|Coffee Shop Conversations
Author: The Duelist's Heiress PM
After The Oneshot With This Ring, Marik sits on a bench in the rain. But he meets someone just as troubled as he is...coincidentally, it's over the same thing. Friendship over an OC shipping.Rated: Fiction T - English - Friendship/Family - Marik I. - Words: 1,740 - Reviews: 9 - Favs: 5 - Published: 05-25-09 - id: 5087861
|A+ A- Full 3/4 1/2 Expand Tighten|
DH AN: I have another oneshot turned story using the 31 Days Prompt "May the morning clouds refresh you at this distance, and may abundant rains comfort you forever!" Has hints of Post Jewelshipping. Please enjoy Coffee Shop Conversations.
Timeline & POV: After With This Ring; Marik 1st person POV
Coffee Shop Conversations
Coffee Shop Conversations
Chapter One: Who is This Man?
I sat on a bench, growing impatient as I was drenched by hard rain from the same clouds I caught sight of earlier. In hindsight, perhaps I should have left the bench and sought refuge in the quaint coffee shop across the street. I've been feeling the nagging initiative to go and get a beverage from the place which I walk by daily.
I don't usually stop on my daily trek. Something must have been on my mind. I tried to figure out what it was, but was interrupted in my musing as a man dressed in a crisply ironed white shirt and a bowtie, black slacks complementing the ensemble, not too different from the workplace attire of my daughter's fiancée, walked past me taking a seat to my right. I sort of tripped over the two words that were now my primary way of classifying Sheonel Yagasawi. It was pure luck that things turned out the way I wanted it…the engagement was one of the two things that had ever come out the way I desired; as well as one of the few not primarily for my benefit in the long run.
The new occupant on the bench beside me broke my concentration. "This rain's awful; why my wife always longed for a dance in this atrocity; I'll never know." The man clenched a fist, black hair drifting over his eyes.
"You speak of that as if it would be something fatal." I said softly. A harsh glare from the man told me that I should tread carefully on this thin ice. After years of reading faces, I had to wonder…was that the message I exuded to those who were caught in my harsh glare? It would make sense.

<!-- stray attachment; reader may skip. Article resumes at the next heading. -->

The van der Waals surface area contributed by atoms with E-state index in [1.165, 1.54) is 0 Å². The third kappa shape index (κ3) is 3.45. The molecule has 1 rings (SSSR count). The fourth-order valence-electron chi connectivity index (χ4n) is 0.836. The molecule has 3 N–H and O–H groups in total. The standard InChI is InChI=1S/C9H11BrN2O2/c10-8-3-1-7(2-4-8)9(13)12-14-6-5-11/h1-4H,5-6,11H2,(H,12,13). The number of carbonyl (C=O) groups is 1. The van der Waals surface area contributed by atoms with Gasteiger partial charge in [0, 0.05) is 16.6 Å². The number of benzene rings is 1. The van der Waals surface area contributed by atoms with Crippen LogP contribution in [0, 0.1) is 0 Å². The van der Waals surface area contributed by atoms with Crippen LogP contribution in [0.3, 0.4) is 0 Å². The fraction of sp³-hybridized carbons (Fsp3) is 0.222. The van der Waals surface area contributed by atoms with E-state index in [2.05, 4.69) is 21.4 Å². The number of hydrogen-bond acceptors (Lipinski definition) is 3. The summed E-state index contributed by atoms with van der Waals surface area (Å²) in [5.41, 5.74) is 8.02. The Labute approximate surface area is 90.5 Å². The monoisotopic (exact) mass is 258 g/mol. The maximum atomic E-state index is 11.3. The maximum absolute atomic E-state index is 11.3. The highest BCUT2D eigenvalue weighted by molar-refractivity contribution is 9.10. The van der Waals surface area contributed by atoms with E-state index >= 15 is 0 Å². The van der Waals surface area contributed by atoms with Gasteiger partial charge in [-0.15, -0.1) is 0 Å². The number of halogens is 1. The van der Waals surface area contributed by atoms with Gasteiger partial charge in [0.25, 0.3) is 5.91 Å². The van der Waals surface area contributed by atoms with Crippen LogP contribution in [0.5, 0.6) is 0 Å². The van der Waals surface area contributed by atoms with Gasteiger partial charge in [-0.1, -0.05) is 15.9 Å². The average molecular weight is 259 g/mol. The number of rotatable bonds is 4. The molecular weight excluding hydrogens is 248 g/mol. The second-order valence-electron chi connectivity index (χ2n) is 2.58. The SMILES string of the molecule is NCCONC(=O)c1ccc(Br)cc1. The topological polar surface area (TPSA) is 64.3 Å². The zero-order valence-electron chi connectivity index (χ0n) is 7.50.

My musing was interrupted once more. "It was." I knew that tone of melancholy reminisce, for it had often been mine…when thinking of the one who began to save me, lead me from my solitude, and of all the odd things to remember, it was raining when that joyous time of my life began. I sighed, that melancholy tone lining it. The man looked at me as if he was reading my face. The man's eyes widened with an easily seen touch of realization. "You know…how it feels when the one you love asks you to dance in the rain…how breath-taking, how beautiful she looks when small droplets still linger in her hair…" None of the man's statements struck a chord with me, that is not saying that I cannot imagine how my Filiron would look within those beautiful images. But the next one struck a chord with me. The man desperately gripped my hand. "You know how it feels when you look at your daughter, caring only to see those traits she takes from your beloved rather than those she takes from you."
I started to shake, taking my hand away from this man's grip to clench my fist, knowing that there would indeed be nail impressions in my palms when I chose to release it. "Don't even attempt to say you have it worse than me in that regard. I have you out matched there…I've lived without my beloved for twenty three years…" I shook harder, a sob lining my voice. "Do you know how much twenty three years can change a man who was once content in solitude; one who thought he would never have to return to it after he had found his beloved; only to have her taken in one cruel twist of fate?" I was now sobbing uncontrollably as images of my beloved danced with ones of my daughter; a daughter I had learned to cherish more than anything else after my lust for power had ceased.
"I should have said nothing, I apologize for any pain I have caused you." His tone was so soft and polite…I had heard it before, but I could not place it anywhere. The waiter, as I had mentally dubbed him for his attire, ran his hand a tad nervously through his jet-black hair. "I really do apologize…I just found out this morning that my son is engaged…" He sighed. "I was very doubtful, but knew better than to laugh, as it would only start an argument. But honestly, if you knew how much of a nervous wreck that boy is…it's inconceivable that anyone would want to marry him."